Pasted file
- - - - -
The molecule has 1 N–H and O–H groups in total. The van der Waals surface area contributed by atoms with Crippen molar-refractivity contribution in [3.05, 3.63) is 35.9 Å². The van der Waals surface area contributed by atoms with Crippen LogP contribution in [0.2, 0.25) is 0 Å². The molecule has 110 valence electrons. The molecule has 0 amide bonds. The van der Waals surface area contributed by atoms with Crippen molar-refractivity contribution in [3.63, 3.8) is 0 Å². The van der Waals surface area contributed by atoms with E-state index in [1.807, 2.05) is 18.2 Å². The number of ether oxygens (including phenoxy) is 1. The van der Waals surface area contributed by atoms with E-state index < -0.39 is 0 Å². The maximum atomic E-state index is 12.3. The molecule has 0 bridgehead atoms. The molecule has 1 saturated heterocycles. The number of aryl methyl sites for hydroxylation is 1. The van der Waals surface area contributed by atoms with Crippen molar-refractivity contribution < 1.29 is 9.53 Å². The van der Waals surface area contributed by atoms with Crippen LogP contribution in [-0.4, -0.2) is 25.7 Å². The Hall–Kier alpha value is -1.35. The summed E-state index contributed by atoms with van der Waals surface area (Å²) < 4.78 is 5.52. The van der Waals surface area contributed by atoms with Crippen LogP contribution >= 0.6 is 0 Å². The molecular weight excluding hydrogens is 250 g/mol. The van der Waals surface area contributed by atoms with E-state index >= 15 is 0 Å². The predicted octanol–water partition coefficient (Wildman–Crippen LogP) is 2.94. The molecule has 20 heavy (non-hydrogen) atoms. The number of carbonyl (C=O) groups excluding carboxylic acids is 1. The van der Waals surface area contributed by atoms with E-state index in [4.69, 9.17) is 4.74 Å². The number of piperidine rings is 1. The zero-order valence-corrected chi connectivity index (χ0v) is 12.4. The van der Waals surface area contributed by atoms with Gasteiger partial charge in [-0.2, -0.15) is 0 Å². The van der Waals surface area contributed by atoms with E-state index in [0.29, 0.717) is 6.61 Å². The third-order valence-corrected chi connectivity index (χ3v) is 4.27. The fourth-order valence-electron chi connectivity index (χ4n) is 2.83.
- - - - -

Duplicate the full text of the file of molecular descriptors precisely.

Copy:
The molecule has 1 N–H and O–H groups in total. The van der Waals surface area contributed by atoms with Crippen molar-refractivity contribution in [3.05, 3.63) is 35.9 Å². The van der Waals surface area contributed by atoms with Crippen LogP contribution in [0.2, 0.25) is 0 Å². The molecule has 110 valence electrons. The molecule has 0 amide bonds. The van der Waals surface area contributed by atoms with Crippen molar-refractivity contribution in [3.63, 3.8) is 0 Å². The van der Waals surface area contributed by atoms with E-state index in [1.807, 2.05) is 18.2 Å². The number of ether oxygens (including phenoxy) is 1. The van der Waals surface area contributed by atoms with E-state index < -0.39 is 0 Å². The maximum atomic E-state index is 12.3. The molecule has 0 bridgehead atoms. The molecule has 1 saturated heterocycles. The number of aryl methyl sites for hydroxylation is 1. The van der Waals surface area contributed by atoms with Crippen molar-refractivity contribution < 1.29 is 9.53 Å². The van der Waals surface area contributed by atoms with Crippen LogP contribution in [-0.4, -0.2) is 25.7 Å². The Hall–Kier alpha value is -1.35. The summed E-state index contributed by atoms with van der Waals surface area (Å²) < 4.78 is 5.52. The van der Waals surface area contributed by atoms with Crippen LogP contribution >= 0.6 is 0 Å². The molecular weight excluding hydrogens is 250 g/mol. The van der Waals surface area contributed by atoms with E-state index >= 15 is 0 Å². The predicted octanol–water partition coefficient (Wildman–Crippen LogP) is 2.94. The molecule has 20 heavy (non-hydrogen) atoms. The number of carbonyl (C=O) groups excluding carboxylic acids is 1. The van der Waals surface area contributed by atoms with E-state index in [4.69, 9.17) is 4.74 Å². The number of piperidine rings is 1. The zero-order valence-corrected chi connectivity index (χ0v) is 12.4. The van der Waals surface area contributed by atoms with Gasteiger partial charge in [-0.2, -0.15) is 0 Å². The van der Waals surface area contributed by atoms with E-state index in [0.29, 0.717) is 6.61 Å². The third-order valence-corrected chi connectivity index (χ3v) is 4.27. The fourth-order valence-electron chi connectivity index (χ4n) is 2.83.